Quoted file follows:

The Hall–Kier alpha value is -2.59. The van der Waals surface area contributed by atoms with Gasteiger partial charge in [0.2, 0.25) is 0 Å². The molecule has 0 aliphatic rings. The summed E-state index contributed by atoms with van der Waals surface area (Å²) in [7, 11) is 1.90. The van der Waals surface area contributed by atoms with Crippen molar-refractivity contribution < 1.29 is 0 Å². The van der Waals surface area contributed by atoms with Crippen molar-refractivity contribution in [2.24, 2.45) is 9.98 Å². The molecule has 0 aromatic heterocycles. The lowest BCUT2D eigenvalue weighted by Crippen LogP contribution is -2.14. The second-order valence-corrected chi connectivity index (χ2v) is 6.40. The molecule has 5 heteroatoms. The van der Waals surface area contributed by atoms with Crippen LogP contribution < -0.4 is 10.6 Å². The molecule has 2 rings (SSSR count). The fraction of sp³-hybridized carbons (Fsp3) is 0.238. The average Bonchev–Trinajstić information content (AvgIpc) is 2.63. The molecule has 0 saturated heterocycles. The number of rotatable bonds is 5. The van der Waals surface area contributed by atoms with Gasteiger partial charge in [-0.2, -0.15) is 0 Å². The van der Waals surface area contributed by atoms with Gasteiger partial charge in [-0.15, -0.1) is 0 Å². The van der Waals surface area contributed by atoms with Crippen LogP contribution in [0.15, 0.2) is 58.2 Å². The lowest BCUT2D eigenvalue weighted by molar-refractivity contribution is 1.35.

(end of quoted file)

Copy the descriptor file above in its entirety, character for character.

The Hall–Kier alpha value is -2.59. The van der Waals surface area contributed by atoms with Gasteiger partial charge in [0.2, 0.25) is 0 Å². The molecule has 0 aliphatic rings. The summed E-state index contributed by atoms with van der Waals surface area (Å²) in [7, 11) is 1.90. The van der Waals surface area contributed by atoms with Crippen molar-refractivity contribution < 1.29 is 0 Å². The van der Waals surface area contributed by atoms with Crippen molar-refractivity contribution in [2.24, 2.45) is 9.98 Å². The molecule has 0 aromatic heterocycles. The lowest BCUT2D eigenvalue weighted by Crippen LogP contribution is -2.14. The second-order valence-corrected chi connectivity index (χ2v) is 6.40. The molecule has 5 heteroatoms. The van der Waals surface area contributed by atoms with Crippen LogP contribution < -0.4 is 10.6 Å². The molecule has 2 rings (SSSR count). The fraction of sp³-hybridized carbons (Fsp3) is 0.238. The average Bonchev–Trinajstić information content (AvgIpc) is 2.63. The molecule has 0 saturated heterocycles. The number of rotatable bonds is 5. The van der Waals surface area contributed by atoms with Gasteiger partial charge in [-0.2, -0.15) is 0 Å². The van der Waals surface area contributed by atoms with Gasteiger partial charge in [-0.15, -0.1) is 0 Å². The van der Waals surface area contributed by atoms with Crippen LogP contribution in [0.15, 0.2) is 58.2 Å². The lowest BCUT2D eigenvalue weighted by molar-refractivity contribution is 1.35.